High fuel prices are forcing Greencastle School Corporation officials to search for cost-saving measures in the transportation department, even if it means spending money to save money.
On Wednesday night, GCSC Supt. Bob Green told members of the school board that he is considering buying a computer program that would help the transportation department plan more efficient bus routes, in order to save money for fuel and other associated costs.
The program sold by the company called VersaTran could cost the school corporation $21,000.
Green said the man selling the software told him that Greencastle could save as much as $200,000 per year on transportation costs. Year-to-date, transportation costs are at $700,000, according to information provided to the school board.
Following Wednesday night's meeting, Green said that he felt the savings estimate was a little high. Even still, he said he believes the software is a good idea if it will help the transportation department plan out more efficient bus routes.
School board member Jack Berry asked whether this type of calculation could be done in house, meaning it would be done by employees of GCSC and not a software program.
"That $20,000 seems like a big chunk," Berry said.
Green said after the meeting that he doesn't think he or the transportation department has the expertise to do the calculation. He said he had looked at four, possibly more, different software companies and they offered similar programs with price tags ranging from $12,000 on the low end to $22,000 on the high end. Green's choice is VersaTran.
School board members were skeptical about the plan and asked that GCSC's transportation department consult with the North Putnam Schools where a similar software program is being used. Green said North Putnam has been pleased with its program.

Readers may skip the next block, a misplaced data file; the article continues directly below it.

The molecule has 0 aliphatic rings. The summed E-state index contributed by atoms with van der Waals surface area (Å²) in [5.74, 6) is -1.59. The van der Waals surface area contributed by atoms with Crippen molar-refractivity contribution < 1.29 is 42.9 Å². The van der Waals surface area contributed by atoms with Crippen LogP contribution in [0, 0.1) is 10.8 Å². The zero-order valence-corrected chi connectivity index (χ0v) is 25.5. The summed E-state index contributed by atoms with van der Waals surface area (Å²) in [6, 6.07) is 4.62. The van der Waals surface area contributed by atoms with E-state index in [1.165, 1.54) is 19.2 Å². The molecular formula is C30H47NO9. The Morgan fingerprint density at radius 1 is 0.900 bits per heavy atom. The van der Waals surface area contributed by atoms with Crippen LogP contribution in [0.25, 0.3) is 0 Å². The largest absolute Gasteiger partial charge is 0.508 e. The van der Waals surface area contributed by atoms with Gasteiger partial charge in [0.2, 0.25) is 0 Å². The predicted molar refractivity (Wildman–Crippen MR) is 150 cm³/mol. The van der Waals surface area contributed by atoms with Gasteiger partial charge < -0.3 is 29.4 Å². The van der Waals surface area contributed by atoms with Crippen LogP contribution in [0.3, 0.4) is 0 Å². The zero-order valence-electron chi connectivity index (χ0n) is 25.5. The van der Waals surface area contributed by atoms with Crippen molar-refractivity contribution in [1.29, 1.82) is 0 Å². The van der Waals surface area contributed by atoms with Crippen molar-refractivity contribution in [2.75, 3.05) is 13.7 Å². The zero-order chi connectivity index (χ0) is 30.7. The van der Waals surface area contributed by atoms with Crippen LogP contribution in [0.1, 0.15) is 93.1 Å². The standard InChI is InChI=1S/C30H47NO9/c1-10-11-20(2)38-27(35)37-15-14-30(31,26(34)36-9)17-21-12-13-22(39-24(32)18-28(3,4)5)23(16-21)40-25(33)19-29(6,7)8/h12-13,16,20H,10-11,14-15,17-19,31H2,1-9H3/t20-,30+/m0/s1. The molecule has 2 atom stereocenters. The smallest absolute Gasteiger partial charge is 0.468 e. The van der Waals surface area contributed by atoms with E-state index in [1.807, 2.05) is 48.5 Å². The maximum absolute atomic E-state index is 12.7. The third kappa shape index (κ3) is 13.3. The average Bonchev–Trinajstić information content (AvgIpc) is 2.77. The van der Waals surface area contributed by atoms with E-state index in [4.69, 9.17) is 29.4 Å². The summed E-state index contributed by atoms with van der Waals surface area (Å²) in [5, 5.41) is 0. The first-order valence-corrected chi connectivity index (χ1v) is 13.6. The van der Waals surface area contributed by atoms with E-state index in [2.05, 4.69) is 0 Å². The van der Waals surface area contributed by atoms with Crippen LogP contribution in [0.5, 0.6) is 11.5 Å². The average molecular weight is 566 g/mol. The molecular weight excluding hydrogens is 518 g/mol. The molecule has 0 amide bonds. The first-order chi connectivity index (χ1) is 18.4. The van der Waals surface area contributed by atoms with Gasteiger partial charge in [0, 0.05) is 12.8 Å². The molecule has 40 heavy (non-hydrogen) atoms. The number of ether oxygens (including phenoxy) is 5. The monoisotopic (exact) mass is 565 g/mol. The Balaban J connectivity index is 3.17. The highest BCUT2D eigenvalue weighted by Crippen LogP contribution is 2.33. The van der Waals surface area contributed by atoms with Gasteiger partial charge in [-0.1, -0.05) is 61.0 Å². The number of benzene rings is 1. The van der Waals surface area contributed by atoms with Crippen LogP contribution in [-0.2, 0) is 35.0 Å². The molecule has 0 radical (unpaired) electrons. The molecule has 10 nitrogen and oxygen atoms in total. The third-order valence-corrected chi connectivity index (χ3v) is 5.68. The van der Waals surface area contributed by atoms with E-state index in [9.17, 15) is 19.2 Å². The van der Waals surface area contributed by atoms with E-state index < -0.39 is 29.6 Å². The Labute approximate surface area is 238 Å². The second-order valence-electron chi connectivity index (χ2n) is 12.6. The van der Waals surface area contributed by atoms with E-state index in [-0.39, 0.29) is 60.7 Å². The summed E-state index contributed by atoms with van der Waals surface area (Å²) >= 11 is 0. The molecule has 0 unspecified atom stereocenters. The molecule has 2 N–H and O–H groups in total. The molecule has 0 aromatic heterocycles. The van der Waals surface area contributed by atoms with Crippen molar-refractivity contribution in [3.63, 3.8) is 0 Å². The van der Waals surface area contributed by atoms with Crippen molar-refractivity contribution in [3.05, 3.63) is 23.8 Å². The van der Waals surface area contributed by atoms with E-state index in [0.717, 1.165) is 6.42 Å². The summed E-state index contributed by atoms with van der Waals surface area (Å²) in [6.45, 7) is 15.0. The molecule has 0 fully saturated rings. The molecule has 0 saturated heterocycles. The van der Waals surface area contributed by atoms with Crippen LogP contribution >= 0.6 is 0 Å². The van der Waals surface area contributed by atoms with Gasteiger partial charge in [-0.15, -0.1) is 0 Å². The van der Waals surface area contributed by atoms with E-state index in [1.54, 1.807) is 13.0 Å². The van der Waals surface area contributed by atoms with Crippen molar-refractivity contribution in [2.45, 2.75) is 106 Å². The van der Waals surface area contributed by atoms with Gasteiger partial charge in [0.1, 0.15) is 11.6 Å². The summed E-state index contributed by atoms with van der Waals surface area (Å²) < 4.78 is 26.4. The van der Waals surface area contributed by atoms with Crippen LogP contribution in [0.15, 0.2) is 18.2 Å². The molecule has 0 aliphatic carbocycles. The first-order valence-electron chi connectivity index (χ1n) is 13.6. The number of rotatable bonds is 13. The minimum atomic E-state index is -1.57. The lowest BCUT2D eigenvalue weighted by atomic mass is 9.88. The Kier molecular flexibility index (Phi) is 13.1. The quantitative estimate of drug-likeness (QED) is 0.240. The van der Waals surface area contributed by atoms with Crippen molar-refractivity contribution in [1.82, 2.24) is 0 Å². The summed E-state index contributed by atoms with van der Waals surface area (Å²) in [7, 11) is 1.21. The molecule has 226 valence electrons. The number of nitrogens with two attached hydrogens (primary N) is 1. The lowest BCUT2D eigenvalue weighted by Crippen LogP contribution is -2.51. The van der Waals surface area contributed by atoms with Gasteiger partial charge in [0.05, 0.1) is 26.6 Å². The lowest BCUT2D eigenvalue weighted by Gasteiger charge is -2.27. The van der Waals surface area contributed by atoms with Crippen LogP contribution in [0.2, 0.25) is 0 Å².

The superintendent acknowledged that some in the community may be concerned by the cost of the software, however, he said that some type of action to reduce costs must be taken. He plans to purchase the program with money from the technology fund.
At several school board meetings, Green has said that the number of bus stops may have to be reduced in order to save on fuel costs, which would mean more students would have to walk to school. Green figures that option would not be received well by the community.
Other savings that would factor in, according to Green, are bus driver salaries. This would happen if the corporation eliminates some bus routes and in turn, cuts bus drivers.
Also, fewer routes could mean fewer buses, which in turn, would mean fewer buses to insure and maintain.
"We want to do what is safest and most economical," Green told the school board. "Before we pull the trigger (and buy the software), we want to be sure."
Green hopes to make a decision on whether to purchase the software soon and report back to the school board in November.